Since its inception, Twitter has been infamous for being the only social network limiting posts to bite size chunks of 140 characters. That’s about to change forever.
Several publications have reported that Twitter is planning on increasing its 140-character Tweet limit in a project known as “Beyond 140.” Many sources are stating 10,000 as the new limit. That’s what Twitter allows for direct messages, so it wouldn’t be surprising if that’s true. But even if it’s not, Twitter will still boast a higher character limit.
These sources say that a user’s timeline will still display only 140 characters, but users will have the option of clicking to see more content. Twitter users have been lobbying for highers character limits for a while, and the company is currently attempting to grow its user base, so the change makes sense.
The raised character limit is also most likely a way for Twitter to stop sending users to other sites. With the new limit, stories that would normally publish as blog posts could be published solely on Twitter.
So Why Does a Few (thousand) Characters Matter to You?
It depends. The new change will have several pros and cons, and they’re all worth looking at if you’re a serious Twitter user. If you’re new to Twitter, you’ll probably have a different perspective on the changes than a veteran of 5+ years. The changes are good for certain types of users and bad for others.
With that in mind, here are some of the pros and cons of the change.
- Better engagement. When the change occurs, Twitter users will probably develop a tendency to stay within the site more and click on outbound links less. Since your Twitter followers will be interacting with longer content, you’ll have the opportunity to hold their attention longer and develop better engagement.
- Promote more content to your Twitter followers. If you have an good-sized follower base and want to start publishing longer content, you can promote that content without leaving Twitter. You won’t need to build up a blog from scratch to get your content seen. Of course, this depends on exactly how the long the new character limit is.
- More freedom to write. For some, Twitter’s 140-character limit has made it difficult to write Tweets that are both short and sweet. For the writers who need a little extra length, the change is welcome. You’ll no longer have to worry about shortening words to “text speak” in order to Tweet.
- Less “tweetstorms.” This controversial Tweeting technique, started by Marc Andreessen, has grown into one of the site’s most despised conventions. Since tweetstorms were a way of getting around the character limit, the new change would effectively render them useless.
- Less outbound traffic. If you use Twitter to drive traffic to your blog or site, this update could be bad news for you. If Twitter users do stop clicking on outbound links, then posting to generate traffic will become a useless tactic. Bloggers will have to rely on other social networks and sites to drive traffic.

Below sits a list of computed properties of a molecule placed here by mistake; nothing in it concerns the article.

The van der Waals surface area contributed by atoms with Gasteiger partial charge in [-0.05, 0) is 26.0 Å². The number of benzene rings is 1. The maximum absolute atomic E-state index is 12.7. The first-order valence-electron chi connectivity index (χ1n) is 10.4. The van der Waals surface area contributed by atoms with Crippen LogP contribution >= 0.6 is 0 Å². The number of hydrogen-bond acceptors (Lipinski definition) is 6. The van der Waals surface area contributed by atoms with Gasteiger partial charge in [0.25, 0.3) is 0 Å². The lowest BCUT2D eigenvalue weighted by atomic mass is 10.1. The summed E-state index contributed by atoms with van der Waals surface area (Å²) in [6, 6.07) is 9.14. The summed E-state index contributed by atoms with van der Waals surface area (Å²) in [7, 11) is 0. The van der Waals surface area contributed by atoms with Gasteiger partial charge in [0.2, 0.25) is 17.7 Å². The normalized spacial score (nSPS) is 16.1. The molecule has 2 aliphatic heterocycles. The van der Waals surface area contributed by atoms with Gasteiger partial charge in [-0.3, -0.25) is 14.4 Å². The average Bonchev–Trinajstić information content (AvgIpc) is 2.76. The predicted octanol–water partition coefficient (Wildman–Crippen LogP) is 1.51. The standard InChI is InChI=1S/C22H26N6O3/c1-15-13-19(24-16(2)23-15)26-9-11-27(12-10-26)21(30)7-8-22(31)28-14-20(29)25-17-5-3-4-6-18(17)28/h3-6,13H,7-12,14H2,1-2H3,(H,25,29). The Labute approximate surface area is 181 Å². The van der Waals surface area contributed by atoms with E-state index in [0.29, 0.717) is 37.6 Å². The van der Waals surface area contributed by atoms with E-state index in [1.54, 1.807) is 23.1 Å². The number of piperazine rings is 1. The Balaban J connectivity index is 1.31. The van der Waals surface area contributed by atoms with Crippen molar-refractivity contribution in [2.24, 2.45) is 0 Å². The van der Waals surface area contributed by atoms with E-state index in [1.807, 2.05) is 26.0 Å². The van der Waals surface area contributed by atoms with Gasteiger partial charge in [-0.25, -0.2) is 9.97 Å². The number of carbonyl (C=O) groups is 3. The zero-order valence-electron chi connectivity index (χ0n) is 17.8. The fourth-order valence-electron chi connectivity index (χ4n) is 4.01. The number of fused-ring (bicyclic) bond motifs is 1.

- Increased Twitter dependence. If you get less outbound traffic, you could end up becoming more reliant on Twitter. This could cramp your style and limit what you do. Will product selling or other forms of monetization be allowed on Twitter in the future? Hard to say. We probably won’t see the end of landing pages or blogs anytime soon, but Twitter could make visiting those sites much less appealing.
- Potential loss of followers. If the character limit goes up to 10,000 and you start posting 10,000-word articles, there’s a good chance not all of your followers will appreciate it. Tons of Twitter users are lambasting the change, praising the 140-character limit as the backbone and appeal of Twitter. If your followers are among this group, they could unfollow you because of your longform content.
Why you shouldn’t worry (too much)
Given the different pros and cons, the raising of the character limit seems like it could fracture the Twitter community. It also seems like it has an equal chance of causing the number of users to skyrocket or plummet. In reality, it’s unlikely either of those events will occur.
Over the years, every social network has made some sort of large-scale change. Nevertheless, people continue to use them. For millions, the benefits of social networks vastly outweigh the negatives.
So while you might experience some of the cons listed above, it’s also entirely possible they might not be that devastating. Maybe 50 out of 10k people unfollow you. That’s not particularly good, but it’s also not horrible. The point is that you most likely won’t take a huge hit from the character limit change.
Preparing for the new Twitter
As with most matters in life, it’s a good idea to prepare for the future. Start thinking about how you can use the new character limit to your advantage. The possibilities are endless. You could entice people to follow you on Twitter by publishing Twitter-only content. Or you could work the other way around and grow your audience on Twitter.
It’s still difficult to forecast how the Twitter user base will react, especially since the character limit hasn’t yet been decided. A 2k character limit will elicit much different reactions than the predicted 10k limit. How you use Twitter will largely be dictated by how users and (more importantly) your followers use Twitter.
It might even be a good idea to survey your followers after the change occurs. See how they feel, and adjust your Twitter strategy accordingly.
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